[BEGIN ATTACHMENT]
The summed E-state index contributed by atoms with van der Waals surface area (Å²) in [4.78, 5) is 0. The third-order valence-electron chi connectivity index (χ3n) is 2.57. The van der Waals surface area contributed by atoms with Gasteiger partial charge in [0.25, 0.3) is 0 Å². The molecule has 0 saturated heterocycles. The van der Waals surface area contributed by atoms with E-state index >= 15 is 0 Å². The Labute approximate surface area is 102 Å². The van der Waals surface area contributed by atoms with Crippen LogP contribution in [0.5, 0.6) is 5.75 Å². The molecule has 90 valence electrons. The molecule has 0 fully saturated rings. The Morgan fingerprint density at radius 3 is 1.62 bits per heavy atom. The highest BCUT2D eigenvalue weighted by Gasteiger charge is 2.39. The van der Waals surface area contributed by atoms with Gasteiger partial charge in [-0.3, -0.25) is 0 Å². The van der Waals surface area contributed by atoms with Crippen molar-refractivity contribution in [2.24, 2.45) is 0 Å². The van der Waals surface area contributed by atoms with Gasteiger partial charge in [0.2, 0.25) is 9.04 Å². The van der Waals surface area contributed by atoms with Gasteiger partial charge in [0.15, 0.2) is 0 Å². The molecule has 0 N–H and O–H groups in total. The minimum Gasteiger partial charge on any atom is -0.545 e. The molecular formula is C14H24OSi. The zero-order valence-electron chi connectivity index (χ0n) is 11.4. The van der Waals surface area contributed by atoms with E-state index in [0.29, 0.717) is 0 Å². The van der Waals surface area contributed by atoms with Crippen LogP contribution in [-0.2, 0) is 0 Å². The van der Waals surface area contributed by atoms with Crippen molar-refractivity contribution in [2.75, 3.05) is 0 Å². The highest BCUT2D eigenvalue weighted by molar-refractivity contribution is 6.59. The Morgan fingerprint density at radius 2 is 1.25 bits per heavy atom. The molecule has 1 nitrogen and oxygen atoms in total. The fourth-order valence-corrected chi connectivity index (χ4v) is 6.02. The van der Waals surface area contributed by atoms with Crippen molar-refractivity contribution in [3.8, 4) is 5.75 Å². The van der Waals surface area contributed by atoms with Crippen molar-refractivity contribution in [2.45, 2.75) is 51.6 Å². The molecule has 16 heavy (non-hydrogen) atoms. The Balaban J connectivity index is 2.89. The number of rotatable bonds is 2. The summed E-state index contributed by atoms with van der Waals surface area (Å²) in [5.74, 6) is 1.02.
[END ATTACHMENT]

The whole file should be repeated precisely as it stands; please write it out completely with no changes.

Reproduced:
The summed E-state index contributed by atoms with van der Waals surface area (Å²) in [4.78, 5) is 0. The third-order valence-electron chi connectivity index (χ3n) is 2.57. The van der Waals surface area contributed by atoms with Gasteiger partial charge in [0.25, 0.3) is 0 Å². The molecule has 0 saturated heterocycles. The van der Waals surface area contributed by atoms with E-state index >= 15 is 0 Å². The Labute approximate surface area is 102 Å². The van der Waals surface area contributed by atoms with Crippen LogP contribution in [0.5, 0.6) is 5.75 Å². The molecule has 90 valence electrons. The molecule has 0 fully saturated rings. The Morgan fingerprint density at radius 3 is 1.62 bits per heavy atom. The highest BCUT2D eigenvalue weighted by Gasteiger charge is 2.39. The van der Waals surface area contributed by atoms with Gasteiger partial charge in [-0.3, -0.25) is 0 Å². The van der Waals surface area contributed by atoms with Crippen molar-refractivity contribution in [2.24, 2.45) is 0 Å². The van der Waals surface area contributed by atoms with Gasteiger partial charge in [0.2, 0.25) is 9.04 Å². The van der Waals surface area contributed by atoms with Gasteiger partial charge in [0.15, 0.2) is 0 Å². The molecule has 0 N–H and O–H groups in total. The minimum Gasteiger partial charge on any atom is -0.545 e. The molecular formula is C14H24OSi. The zero-order valence-electron chi connectivity index (χ0n) is 11.4. The van der Waals surface area contributed by atoms with E-state index in [0.29, 0.717) is 0 Å². The van der Waals surface area contributed by atoms with Crippen LogP contribution in [-0.2, 0) is 0 Å². The van der Waals surface area contributed by atoms with Crippen molar-refractivity contribution in [2.75, 3.05) is 0 Å². The highest BCUT2D eigenvalue weighted by molar-refractivity contribution is 6.59. The Morgan fingerprint density at radius 2 is 1.25 bits per heavy atom. The molecule has 1 nitrogen and oxygen atoms in total. The fourth-order valence-corrected chi connectivity index (χ4v) is 6.02. The van der Waals surface area contributed by atoms with Crippen molar-refractivity contribution in [3.8, 4) is 5.75 Å². The van der Waals surface area contributed by atoms with Crippen molar-refractivity contribution in [2.45, 2.75) is 51.6 Å². The molecule has 16 heavy (non-hydrogen) atoms. The Balaban J connectivity index is 2.89. The number of rotatable bonds is 2. The summed E-state index contributed by atoms with van der Waals surface area (Å²) in [5.74, 6) is 1.02.